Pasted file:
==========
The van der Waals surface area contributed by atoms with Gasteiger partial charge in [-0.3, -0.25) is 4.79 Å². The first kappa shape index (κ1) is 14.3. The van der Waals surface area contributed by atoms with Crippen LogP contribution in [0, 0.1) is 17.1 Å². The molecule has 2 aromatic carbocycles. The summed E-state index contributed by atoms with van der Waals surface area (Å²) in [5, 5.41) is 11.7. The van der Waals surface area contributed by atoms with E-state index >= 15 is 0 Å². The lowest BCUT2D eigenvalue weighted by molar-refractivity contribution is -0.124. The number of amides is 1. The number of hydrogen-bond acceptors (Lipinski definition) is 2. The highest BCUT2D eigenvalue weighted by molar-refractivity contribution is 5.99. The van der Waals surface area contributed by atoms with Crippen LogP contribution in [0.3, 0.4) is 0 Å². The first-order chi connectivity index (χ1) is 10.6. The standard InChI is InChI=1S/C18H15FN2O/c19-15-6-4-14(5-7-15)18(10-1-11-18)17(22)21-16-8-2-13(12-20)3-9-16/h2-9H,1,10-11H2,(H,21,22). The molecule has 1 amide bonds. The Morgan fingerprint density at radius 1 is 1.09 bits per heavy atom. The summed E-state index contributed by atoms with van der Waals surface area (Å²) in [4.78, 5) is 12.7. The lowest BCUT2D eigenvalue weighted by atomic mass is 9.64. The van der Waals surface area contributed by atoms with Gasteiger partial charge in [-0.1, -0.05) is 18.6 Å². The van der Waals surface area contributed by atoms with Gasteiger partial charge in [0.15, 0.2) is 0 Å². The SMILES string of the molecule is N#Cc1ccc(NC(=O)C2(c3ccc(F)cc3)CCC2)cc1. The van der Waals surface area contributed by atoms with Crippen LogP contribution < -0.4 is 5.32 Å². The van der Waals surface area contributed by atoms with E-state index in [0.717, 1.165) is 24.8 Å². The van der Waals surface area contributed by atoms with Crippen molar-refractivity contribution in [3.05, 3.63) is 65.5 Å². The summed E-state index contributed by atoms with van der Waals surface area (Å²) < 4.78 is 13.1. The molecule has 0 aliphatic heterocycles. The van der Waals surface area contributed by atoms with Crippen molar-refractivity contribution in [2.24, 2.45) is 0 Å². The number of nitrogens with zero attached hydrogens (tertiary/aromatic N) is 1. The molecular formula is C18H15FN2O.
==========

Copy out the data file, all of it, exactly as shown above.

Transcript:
The van der Waals surface area contributed by atoms with Gasteiger partial charge in [-0.3, -0.25) is 4.79 Å². The first kappa shape index (κ1) is 14.3. The van der Waals surface area contributed by atoms with Crippen LogP contribution in [0, 0.1) is 17.1 Å². The molecule has 2 aromatic carbocycles. The summed E-state index contributed by atoms with van der Waals surface area (Å²) in [5, 5.41) is 11.7. The van der Waals surface area contributed by atoms with E-state index >= 15 is 0 Å². The lowest BCUT2D eigenvalue weighted by molar-refractivity contribution is -0.124. The number of amides is 1. The number of hydrogen-bond acceptors (Lipinski definition) is 2. The highest BCUT2D eigenvalue weighted by molar-refractivity contribution is 5.99. The van der Waals surface area contributed by atoms with Crippen LogP contribution in [0.3, 0.4) is 0 Å². The first-order chi connectivity index (χ1) is 10.6. The standard InChI is InChI=1S/C18H15FN2O/c19-15-6-4-14(5-7-15)18(10-1-11-18)17(22)21-16-8-2-13(12-20)3-9-16/h2-9H,1,10-11H2,(H,21,22). The molecule has 1 amide bonds. The Morgan fingerprint density at radius 1 is 1.09 bits per heavy atom. The summed E-state index contributed by atoms with van der Waals surface area (Å²) in [4.78, 5) is 12.7. The lowest BCUT2D eigenvalue weighted by atomic mass is 9.64. The van der Waals surface area contributed by atoms with Gasteiger partial charge in [-0.1, -0.05) is 18.6 Å². The van der Waals surface area contributed by atoms with Gasteiger partial charge in [0.15, 0.2) is 0 Å². The SMILES string of the molecule is N#Cc1ccc(NC(=O)C2(c3ccc(F)cc3)CCC2)cc1. The van der Waals surface area contributed by atoms with Crippen LogP contribution < -0.4 is 5.32 Å². The van der Waals surface area contributed by atoms with E-state index in [0.717, 1.165) is 24.8 Å². The van der Waals surface area contributed by atoms with Crippen molar-refractivity contribution in [3.05, 3.63) is 65.5 Å². The summed E-state index contributed by atoms with van der Waals surface area (Å²) < 4.78 is 13.1. The molecule has 0 aliphatic heterocycles. The van der Waals surface area contributed by atoms with Crippen molar-refractivity contribution in [2.24, 2.45) is 0 Å². The number of nitrogens with zero attached hydrogens (tertiary/aromatic N) is 1. The molecular formula is C18H15FN2O.